Bitcoin is a bad payment option

Bitcoin is a bad payment option

Summary: The US payment system is set up well for cash and credit cards. Buyers using Bitcoin effectively pay a premium for doing so.

TOPICS: E-Commerce

I'll admit it, I've never used Bitcoin. I'm no Ross William Ulbricht, allegedly "Dread Pirate Roberts," proprietor of underground Bitcoin-based Silk Road criminal marketplace, with a need for anonymity. I'm not interested in gambling that the value will go up. I'm looking for a convenient way to buy things.

Bitcoin doesn't do it for me, and Benjamin Edelman, Associate Professor at Harvard Business School, has a good explanation of why my instincts are correct. They just don't compete with credit cards.

The key is that the price of the product that you're buying is generally the same no matter what you pay with (gasoline, in some places, is one of the rare exceptions). If I'm buying $100 of widgets from Acme, I can give them $100 cash, in which case I'm out $100 and Acme has that much. If I pay with a credit card, I'll get a bill for $100 later, Acme will get $100 less the discount (the fee paid to the bank), so probably about $98. If I buy with Bitcoin I have to go to my wallet, like Coinbase, and pay $101 to get $100 of Bitcoins, the extra $1 going to Coinbase, and pay the Bitcoins to Acme. Hopefully, the price of Bitcoin hasn't swung in the meantime to the point that $100 isn't enough anymore.

So with Bitcoin I'm paying the transaction fee, not the merchant. But it's worse than that. Credit card companies compete wildly based on customer benefits, from purchase protection to hotel and airline points. Yes, there may be a fixed annual fee and you'll pay high interest if you don't pay off your bill every month, but you can make out much better with a credit card than with Bitcoin if you do pay your bills. And if you use the credit card enough, the value of the benefits drowns out the fixed annual fee.

For me the transparency aspect also argues against Bitcoin. This stuff is confusing, and adding in the complexity of the exchange rate doesn't help matters.

I'll grant that the Bitcoin ecosystem is pretty young and that they may get better, but I think only at the expense of whatever might be a benefit to Bitcoin. Banks want your money because, while they have it, they can make money on it. What about a Bitcoin wallet company? Are they banks? Can they loan out the coins in your wallet? Without some sort of scheme like this they can't afford to offer discounts or benefits like the credit cards offer.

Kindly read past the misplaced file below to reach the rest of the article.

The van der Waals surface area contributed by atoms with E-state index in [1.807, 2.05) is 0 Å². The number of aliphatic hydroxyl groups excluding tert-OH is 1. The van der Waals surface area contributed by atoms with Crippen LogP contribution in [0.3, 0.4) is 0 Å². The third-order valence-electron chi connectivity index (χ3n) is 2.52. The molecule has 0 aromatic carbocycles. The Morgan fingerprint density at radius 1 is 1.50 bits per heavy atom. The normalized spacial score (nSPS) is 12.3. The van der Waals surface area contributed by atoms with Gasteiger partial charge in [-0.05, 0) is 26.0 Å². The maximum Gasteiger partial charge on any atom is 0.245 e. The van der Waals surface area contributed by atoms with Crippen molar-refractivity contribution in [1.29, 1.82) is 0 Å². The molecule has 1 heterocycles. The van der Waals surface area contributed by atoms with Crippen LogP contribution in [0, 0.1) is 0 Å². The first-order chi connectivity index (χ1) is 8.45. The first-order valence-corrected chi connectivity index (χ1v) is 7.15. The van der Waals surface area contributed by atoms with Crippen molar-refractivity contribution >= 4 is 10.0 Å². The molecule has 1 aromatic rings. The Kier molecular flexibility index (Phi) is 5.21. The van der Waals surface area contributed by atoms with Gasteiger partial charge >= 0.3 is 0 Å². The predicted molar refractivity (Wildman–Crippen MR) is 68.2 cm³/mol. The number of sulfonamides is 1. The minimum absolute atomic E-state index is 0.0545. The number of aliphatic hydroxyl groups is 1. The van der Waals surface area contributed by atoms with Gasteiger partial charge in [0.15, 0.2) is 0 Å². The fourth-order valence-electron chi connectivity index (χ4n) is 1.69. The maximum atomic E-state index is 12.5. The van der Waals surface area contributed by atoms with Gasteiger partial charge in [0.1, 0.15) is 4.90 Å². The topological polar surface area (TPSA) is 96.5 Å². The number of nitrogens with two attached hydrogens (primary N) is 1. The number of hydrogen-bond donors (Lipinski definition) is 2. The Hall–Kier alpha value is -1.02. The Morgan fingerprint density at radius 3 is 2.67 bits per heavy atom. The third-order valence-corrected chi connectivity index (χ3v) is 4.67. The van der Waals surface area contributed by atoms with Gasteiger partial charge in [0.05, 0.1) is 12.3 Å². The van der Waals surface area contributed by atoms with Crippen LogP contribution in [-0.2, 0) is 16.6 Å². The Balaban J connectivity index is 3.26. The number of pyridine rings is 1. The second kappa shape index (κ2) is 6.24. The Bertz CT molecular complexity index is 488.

It might get better once the system gets as organized as it is with cash and credit cards, but then what's the benefit of Bitcoin? If you're going through a bank it's not like you're anonymous. Institutions like that are heavily regulated and obligated to keep an eye on what you're doing with your money.

Edelman asks where Bitcoin could really bring value and comes up short for an answer. International payments? Western Union will send $1,000 to dozens of countries for $8, far less than you and the receiving party will pay for a Bitcoin transaction.

The gee-whiz coolness of the Bitcoin algorithm may end up being valuable somehow, but as a currency, the value proposition to the average person just isn't there.

Topic: E-Commerce

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  • How Did Larry Become An Expert Then?

    "Larry Seltzer has long been a recognized expert in technology, with a focus on mobile technology and security in recent years"

    But before making the claim came the admition "I'll admit it, I've never used Bitcoin. "

    Does Larry regularly undertake to issue reports on things he knows nothing about or was this just a special one time occurence?

    If previous "technology experts" were like him, email and the Internet would still be in the dark ages.
    • I'm sorry, am I wrong here?